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James R. Holton

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JAMES R. HOLTON

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James R. Holton

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JAMES R. HOLTON

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A model for shallow cumulus convection is formulated in which the vertical momentum equation and horizontal divergence equation are combined to produce a diagnostic equation for the perturbation pressure field. These equations, together with the first law of thermodynamics and equation of continuity of water substance, are averaged horizontally over the cloud area (a cylinder of constant radius). The resulting set can be integrated in time to study the life cycle of a nonprecipitating cumulus initiated by release of a small buoyant element. The results indicate that the perturbation pressure field plays an essential role by reducing the extremely sharp gradients in velocity near the cloud top, which are common to most other one-dimensional models. Inclusion of the pressure field also makes it possible to predict the radial scale at which the maximum cloud growth rate will occur.

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James R. Holton

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A time-dependent primitive equation model for an equatorial channel is used to study the interaction of equatorial Kelvin and mixed Rossby-gravity waves with the mean flow. The model employs a semi-implicit time-differencing scheme and a finite-difference grid in the meridional plane. The zonal dependence is represented by the mean plus a single Fourier wave component. The wave modes are forced by specified geopotential perturbations at the lower boundary. Initial mean wind profiles with westerly (easterly) shear with height are used for cases with Kelvin (mixed Rossby-gravity) wave forcing. Both mechanical and thermal dissipation are included to generate wave-driven mean flow modification. Integrations are carried forward for 60 days after initiation of the boundary forcing. As expected, the wave-mean flow interaction process leads to the development of intense downward moving shear layers centered at the equator. However, contrary to some previous suggestions, latitudinal mean shears antisymmetric with respect to the equator tend to be reduced rather than amplified by the wave-driven mean flow accelerations. Thus, both Kelvin and mixed Rossby-gravity waves tend to produce mean flow profiles symmetric with respect to the equator which are qualitatively in accord with observations.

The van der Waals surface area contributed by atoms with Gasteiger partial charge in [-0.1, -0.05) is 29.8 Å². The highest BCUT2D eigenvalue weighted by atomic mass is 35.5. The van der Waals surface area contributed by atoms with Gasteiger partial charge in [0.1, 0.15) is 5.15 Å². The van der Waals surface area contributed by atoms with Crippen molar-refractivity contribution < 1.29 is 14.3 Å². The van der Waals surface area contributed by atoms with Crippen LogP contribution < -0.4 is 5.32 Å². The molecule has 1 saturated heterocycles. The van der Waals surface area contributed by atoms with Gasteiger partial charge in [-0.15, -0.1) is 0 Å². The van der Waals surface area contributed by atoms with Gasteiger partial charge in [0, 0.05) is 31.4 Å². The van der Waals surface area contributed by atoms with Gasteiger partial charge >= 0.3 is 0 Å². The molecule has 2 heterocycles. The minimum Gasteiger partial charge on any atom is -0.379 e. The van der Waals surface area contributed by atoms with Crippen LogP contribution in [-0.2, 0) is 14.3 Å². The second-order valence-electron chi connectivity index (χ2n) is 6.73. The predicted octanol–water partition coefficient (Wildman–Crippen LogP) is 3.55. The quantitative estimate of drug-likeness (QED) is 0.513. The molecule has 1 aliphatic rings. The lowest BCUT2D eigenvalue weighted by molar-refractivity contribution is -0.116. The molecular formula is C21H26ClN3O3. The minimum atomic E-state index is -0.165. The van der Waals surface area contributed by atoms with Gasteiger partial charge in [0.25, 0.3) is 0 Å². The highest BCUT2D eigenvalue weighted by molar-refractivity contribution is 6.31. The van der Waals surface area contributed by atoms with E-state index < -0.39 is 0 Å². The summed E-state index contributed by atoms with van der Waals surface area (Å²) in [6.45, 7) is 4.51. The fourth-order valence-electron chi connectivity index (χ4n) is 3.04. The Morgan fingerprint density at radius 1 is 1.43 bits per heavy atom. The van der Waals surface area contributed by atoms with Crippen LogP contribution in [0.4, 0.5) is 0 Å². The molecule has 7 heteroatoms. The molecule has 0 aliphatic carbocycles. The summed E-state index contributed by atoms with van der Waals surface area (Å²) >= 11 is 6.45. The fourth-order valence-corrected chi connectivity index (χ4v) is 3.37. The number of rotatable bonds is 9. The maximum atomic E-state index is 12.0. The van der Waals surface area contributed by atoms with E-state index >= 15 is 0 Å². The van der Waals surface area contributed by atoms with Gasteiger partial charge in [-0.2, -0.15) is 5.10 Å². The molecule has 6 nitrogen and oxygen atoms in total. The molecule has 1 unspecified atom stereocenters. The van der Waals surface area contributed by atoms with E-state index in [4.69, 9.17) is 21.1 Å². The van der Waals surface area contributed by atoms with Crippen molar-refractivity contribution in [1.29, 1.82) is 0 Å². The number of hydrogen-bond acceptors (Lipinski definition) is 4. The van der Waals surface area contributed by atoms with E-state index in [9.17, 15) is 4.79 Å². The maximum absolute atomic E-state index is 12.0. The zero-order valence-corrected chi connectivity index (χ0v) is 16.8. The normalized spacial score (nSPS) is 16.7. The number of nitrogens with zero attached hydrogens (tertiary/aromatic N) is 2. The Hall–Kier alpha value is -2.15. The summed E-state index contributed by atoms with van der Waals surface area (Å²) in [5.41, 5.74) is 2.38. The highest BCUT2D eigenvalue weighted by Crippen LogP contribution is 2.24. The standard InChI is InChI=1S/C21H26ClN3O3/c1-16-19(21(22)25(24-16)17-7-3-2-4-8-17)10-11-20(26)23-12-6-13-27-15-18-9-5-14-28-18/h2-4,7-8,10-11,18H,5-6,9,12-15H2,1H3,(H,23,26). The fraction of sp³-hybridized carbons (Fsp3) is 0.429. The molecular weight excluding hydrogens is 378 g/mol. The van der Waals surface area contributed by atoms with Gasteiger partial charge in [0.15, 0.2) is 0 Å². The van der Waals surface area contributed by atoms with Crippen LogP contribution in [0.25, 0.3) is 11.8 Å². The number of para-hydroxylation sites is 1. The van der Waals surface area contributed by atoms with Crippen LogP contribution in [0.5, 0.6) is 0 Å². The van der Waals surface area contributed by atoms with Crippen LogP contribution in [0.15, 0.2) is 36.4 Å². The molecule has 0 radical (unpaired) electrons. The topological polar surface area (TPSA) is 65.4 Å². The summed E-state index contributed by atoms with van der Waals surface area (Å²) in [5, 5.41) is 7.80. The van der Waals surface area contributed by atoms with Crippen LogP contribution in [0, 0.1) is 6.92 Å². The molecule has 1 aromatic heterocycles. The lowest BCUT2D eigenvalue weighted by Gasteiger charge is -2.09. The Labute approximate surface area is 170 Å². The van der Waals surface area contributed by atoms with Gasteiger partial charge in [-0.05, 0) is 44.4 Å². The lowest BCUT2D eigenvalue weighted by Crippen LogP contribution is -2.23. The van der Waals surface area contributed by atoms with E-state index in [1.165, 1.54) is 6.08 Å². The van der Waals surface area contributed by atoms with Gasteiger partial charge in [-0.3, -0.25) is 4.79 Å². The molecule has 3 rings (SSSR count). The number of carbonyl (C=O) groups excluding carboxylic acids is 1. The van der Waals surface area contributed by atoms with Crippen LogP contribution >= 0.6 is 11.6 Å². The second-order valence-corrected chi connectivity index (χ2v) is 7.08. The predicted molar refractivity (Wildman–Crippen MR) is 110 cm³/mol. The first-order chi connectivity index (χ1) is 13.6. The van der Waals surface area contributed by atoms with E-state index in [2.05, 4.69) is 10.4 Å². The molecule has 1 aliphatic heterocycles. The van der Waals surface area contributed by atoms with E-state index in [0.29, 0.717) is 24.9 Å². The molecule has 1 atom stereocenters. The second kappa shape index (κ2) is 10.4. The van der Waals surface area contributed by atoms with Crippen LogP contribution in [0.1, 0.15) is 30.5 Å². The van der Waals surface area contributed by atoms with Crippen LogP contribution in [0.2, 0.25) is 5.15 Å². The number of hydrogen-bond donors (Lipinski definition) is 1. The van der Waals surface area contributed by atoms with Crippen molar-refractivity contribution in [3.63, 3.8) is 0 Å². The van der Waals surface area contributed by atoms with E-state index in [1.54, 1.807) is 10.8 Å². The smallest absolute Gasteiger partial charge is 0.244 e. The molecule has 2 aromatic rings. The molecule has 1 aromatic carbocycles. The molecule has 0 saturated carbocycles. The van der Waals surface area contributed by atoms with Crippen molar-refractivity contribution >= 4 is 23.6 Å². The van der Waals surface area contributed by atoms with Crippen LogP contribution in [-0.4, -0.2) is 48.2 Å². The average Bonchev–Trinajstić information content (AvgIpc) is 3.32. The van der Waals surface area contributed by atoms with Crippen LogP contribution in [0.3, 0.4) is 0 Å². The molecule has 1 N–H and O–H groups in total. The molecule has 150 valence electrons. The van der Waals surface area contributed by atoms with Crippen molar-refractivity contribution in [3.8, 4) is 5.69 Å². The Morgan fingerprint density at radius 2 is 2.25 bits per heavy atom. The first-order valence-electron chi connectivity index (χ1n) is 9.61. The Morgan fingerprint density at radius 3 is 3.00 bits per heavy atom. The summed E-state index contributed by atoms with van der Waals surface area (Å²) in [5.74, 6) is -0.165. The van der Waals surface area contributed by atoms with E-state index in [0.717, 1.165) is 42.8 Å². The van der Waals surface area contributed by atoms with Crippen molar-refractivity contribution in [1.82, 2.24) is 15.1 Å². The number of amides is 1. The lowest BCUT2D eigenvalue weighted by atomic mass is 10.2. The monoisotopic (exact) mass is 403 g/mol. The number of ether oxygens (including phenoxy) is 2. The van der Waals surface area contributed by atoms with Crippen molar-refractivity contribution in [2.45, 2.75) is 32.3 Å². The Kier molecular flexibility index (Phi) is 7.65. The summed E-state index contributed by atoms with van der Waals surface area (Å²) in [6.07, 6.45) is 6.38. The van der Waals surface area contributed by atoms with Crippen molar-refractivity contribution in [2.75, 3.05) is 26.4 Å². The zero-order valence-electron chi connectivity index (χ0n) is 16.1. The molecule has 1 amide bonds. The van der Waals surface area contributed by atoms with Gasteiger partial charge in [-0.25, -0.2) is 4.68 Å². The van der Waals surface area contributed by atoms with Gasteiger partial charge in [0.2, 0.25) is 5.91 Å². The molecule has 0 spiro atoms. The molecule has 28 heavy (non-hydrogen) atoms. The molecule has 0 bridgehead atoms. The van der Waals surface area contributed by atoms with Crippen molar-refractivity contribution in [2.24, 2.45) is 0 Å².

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James R. Holton

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The response of an unbounded ocean to circularly symmetric time varying wind stresses is analyzed. A continuously stratified ocean is first considered. The model includes bottom friction, but the Coriolis parameter is a constant. It is shown that in a stratified ocean both barotropic and baroclinic currents are generated by wind stresses. The barotropic current, however, has its amplitude limited by bottom friction, so that the baroclinic mode dominates for long period forcing. A simple analytic approximation to the depth dependence of static stability in the oceans is introduced and shown to give more realistic results than a constant static stability model. A two-layer model including both a variable Coriolis parameter and bottom friction is analysed. This simple model indicates that both bottom friction and the variation of the Coriolis force enhance the baroclinic mode.